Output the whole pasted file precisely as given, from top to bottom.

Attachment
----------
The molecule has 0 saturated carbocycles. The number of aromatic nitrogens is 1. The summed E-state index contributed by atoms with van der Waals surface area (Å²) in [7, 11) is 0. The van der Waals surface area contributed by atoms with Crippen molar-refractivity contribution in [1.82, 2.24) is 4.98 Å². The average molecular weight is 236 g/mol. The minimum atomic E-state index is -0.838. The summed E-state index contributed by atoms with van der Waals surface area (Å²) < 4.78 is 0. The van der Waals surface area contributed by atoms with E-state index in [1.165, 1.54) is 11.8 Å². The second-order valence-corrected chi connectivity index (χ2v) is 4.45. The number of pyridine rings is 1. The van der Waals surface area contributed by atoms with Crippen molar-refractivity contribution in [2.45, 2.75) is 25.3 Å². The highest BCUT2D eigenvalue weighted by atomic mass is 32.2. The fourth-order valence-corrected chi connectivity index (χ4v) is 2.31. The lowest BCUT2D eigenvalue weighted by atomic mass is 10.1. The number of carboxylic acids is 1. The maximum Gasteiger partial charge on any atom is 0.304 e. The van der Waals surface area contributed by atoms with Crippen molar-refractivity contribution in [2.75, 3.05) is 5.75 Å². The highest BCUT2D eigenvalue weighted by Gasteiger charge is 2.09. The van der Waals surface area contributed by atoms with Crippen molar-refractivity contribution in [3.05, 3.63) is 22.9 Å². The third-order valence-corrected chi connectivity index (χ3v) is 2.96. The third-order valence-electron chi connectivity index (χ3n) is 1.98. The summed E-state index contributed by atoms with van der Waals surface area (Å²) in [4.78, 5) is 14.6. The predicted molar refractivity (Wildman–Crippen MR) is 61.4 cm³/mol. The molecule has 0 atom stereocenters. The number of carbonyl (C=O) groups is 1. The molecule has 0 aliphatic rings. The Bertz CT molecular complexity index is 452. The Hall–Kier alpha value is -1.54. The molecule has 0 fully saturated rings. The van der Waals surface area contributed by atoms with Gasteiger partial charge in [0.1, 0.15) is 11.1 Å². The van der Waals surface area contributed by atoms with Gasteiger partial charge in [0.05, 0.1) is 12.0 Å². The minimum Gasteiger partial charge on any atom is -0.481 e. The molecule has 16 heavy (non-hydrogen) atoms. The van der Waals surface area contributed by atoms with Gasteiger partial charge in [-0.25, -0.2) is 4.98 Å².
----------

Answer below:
The molecule has 0 saturated carbocycles. The number of aromatic nitrogens is 1. The summed E-state index contributed by atoms with van der Waals surface area (Å²) in [7, 11) is 0. The van der Waals surface area contributed by atoms with Crippen molar-refractivity contribution in [1.82, 2.24) is 4.98 Å². The average molecular weight is 236 g/mol. The minimum atomic E-state index is -0.838. The summed E-state index contributed by atoms with van der Waals surface area (Å²) < 4.78 is 0. The van der Waals surface area contributed by atoms with E-state index in [1.165, 1.54) is 11.8 Å². The second-order valence-corrected chi connectivity index (χ2v) is 4.45. The number of pyridine rings is 1. The van der Waals surface area contributed by atoms with Crippen molar-refractivity contribution in [2.45, 2.75) is 25.3 Å². The highest BCUT2D eigenvalue weighted by atomic mass is 32.2. The fourth-order valence-corrected chi connectivity index (χ4v) is 2.31. The lowest BCUT2D eigenvalue weighted by atomic mass is 10.1. The number of carboxylic acids is 1. The maximum Gasteiger partial charge on any atom is 0.304 e. The van der Waals surface area contributed by atoms with Crippen molar-refractivity contribution in [2.75, 3.05) is 5.75 Å². The highest BCUT2D eigenvalue weighted by Gasteiger charge is 2.09. The van der Waals surface area contributed by atoms with Crippen molar-refractivity contribution in [3.05, 3.63) is 22.9 Å². The third-order valence-corrected chi connectivity index (χ3v) is 2.96. The third-order valence-electron chi connectivity index (χ3n) is 1.98. The summed E-state index contributed by atoms with van der Waals surface area (Å²) in [4.78, 5) is 14.6. The predicted molar refractivity (Wildman–Crippen MR) is 61.4 cm³/mol. The molecule has 0 atom stereocenters. The number of carbonyl (C=O) groups is 1. The molecule has 0 aliphatic rings. The Bertz CT molecular complexity index is 452. The Hall–Kier alpha value is -1.54. The molecule has 0 fully saturated rings. The van der Waals surface area contributed by atoms with Gasteiger partial charge in [0.1, 0.15) is 11.1 Å². The van der Waals surface area contributed by atoms with Gasteiger partial charge in [0.05, 0.1) is 12.0 Å². The minimum Gasteiger partial charge on any atom is -0.481 e. The molecule has 16 heavy (non-hydrogen) atoms. The van der Waals surface area contributed by atoms with Gasteiger partial charge in [-0.25, -0.2) is 4.98 Å².